Grassley’s power of oversight
After 27 years, the senator still relishes his role in fighting government waste
- By Jason Miller
- Jul 09, 2007
Charles Grassley’s office in the Hart Senate building is on the bottom floor near one of the entrances, a location that reflects its occupant’s seniority. The cool, dimly lit room where Grassley works is filled with family pictures, awards and mementos from a Senate career in which he has represented Iowa for 27 years.
It’s also the place where Grassley decides that parts of the federal bureaucracy and some of its leaders belong under his high-powered microscope. With help from a dedicated staff, Grassley, a senior Republican and ranking member of the Finance Committee, has aggressively and consistently ferreted out waste, fraud and abuse in federal agencies. Grassley is someone to whom federal employees turn when they feel they have no other redress.
The Defense Department case that made Grassley’s reputation as an investigator was a $700 toilet seat that he exposed in 1983. That instance of government waste opened the door to a career in which Grassley has focused on making a difference in ways that go beyond legislation introduced and speeches given on the Senate floor, his admirers say. It is a career that has earned him admiration and distrust.
Grassley has gone on to investigate many federal agencies, including the FBI, Internal Revenue Service and Social Security Administration. His current probes involve the General Services Administration and the Food and Drug Administration.
Grassley speaks in short, passionate sentences that showcase his Midwestern accent. Early in his career, Grassley said, he realized that oversight was one area in which he could make a difference, and he wouldn’t need the agreement of 50 other senators.
“I come from a philosophy of checks and balances,” he said during a recent interview in his Capitol Hill office. “Congress spends too much time legislating and not enough time doing oversight.”
With that as a conviction, Grassley has gone after Republican and Democratic administrations with the same fervor.
“Who is president is not a consideration,” he said. “I just happen to think the government is very inefficient, but not in a dishonest way. “There just isn’t a profit motive to figure out how to be more efficient.”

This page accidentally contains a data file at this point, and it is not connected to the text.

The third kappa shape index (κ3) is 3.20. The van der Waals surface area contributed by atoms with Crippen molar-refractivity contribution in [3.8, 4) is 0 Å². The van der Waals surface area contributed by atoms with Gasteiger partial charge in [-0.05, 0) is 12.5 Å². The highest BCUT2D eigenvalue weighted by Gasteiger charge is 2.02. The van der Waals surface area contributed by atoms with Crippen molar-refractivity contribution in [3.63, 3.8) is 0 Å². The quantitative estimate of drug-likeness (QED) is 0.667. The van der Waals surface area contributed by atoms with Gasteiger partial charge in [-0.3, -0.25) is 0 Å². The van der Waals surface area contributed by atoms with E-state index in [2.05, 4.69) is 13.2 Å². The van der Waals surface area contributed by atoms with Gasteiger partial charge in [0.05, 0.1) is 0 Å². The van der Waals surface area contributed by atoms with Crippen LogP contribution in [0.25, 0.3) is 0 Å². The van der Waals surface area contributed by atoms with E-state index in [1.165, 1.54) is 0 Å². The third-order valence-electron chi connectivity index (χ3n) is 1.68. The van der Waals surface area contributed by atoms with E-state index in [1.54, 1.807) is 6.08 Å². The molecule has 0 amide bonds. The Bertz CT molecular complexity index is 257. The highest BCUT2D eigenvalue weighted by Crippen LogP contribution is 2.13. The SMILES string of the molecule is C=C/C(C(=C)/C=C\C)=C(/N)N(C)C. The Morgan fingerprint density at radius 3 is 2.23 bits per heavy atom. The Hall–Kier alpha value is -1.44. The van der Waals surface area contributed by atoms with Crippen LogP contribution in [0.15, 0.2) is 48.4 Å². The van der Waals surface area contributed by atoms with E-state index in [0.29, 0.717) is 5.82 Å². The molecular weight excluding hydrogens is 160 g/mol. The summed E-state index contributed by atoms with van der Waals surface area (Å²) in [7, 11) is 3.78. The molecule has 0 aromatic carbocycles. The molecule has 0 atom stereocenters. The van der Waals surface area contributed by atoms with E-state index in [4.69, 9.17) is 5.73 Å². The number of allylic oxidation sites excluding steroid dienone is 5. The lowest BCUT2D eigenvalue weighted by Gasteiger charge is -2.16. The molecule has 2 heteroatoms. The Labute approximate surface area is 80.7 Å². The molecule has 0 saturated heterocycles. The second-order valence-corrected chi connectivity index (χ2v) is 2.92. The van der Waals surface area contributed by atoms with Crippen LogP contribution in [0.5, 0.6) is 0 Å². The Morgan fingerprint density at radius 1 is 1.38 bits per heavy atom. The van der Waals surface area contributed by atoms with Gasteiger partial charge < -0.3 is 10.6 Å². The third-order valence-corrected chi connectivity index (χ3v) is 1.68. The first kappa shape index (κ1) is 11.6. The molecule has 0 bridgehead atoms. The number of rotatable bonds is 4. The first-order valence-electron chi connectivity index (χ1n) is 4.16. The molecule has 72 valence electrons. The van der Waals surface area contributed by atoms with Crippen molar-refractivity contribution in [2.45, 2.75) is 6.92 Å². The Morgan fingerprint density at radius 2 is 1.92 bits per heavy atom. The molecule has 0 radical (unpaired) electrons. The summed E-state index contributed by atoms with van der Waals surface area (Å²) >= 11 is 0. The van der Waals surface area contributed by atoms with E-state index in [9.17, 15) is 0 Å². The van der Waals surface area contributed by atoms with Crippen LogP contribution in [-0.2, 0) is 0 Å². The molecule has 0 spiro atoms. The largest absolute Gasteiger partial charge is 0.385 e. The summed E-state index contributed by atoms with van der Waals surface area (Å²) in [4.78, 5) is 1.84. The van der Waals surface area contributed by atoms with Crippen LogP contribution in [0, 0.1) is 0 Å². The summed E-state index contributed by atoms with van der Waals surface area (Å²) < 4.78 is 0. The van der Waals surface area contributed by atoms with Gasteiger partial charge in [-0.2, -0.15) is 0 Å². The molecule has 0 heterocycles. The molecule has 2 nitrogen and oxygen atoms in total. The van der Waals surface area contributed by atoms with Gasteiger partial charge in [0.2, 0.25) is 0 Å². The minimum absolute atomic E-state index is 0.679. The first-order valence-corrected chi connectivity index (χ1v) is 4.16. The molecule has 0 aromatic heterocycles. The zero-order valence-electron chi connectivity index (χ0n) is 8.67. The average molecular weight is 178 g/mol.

Grassley said his investigations are nonpartisan, unlike those that often spring up when a new party comes to power. Most of his inquiries originate with information he receives from federal employees who believe they have nowhere else to turn when they observe mismanagement or wrongdoing.
“I try to keep a constant drumbeat on oversight,” he said. “Most oversight I get involved in involves a great deal of money and the fraud and mismanagement that someone brings to our attention.”
In many ways, the modern-day whistleblower is Grassley’s creation. He sponsored whistleblower amendments to the 1986 update of the False Claims Act, a bill originally signed into law by President Lincoln. He also co-authored the Whistleblower Protection Act of 1989 for federal employees and included whistleblower protections in the Sarbanes-Oxley legislation to safeguard those who expose corporate waste, fraud and abuse.
Grassley said he has the highest respect for whistleblowers, which is why members of his staff always welcome them and listen to their complaints.
“They are the most patriotic people because they only come to me when they are disillusioned with the system,” Grassley said.
Grassley received the lifetime achievement award in May from the National Whistleblower Center for 25 years of standing up for people who try to expose waste, fraud and abuse.
“Over 25 years ago, Sen. Grassley had the vision to see the vital role whistleblowers must play in order to ensure that our government remains a government ‘of the people and for the people,’ ” said Bunnatine Greenhouse, a former Army Corps of Engineers contracting officer and highest-ranking DOD whistleblower, who spoke at the presentation.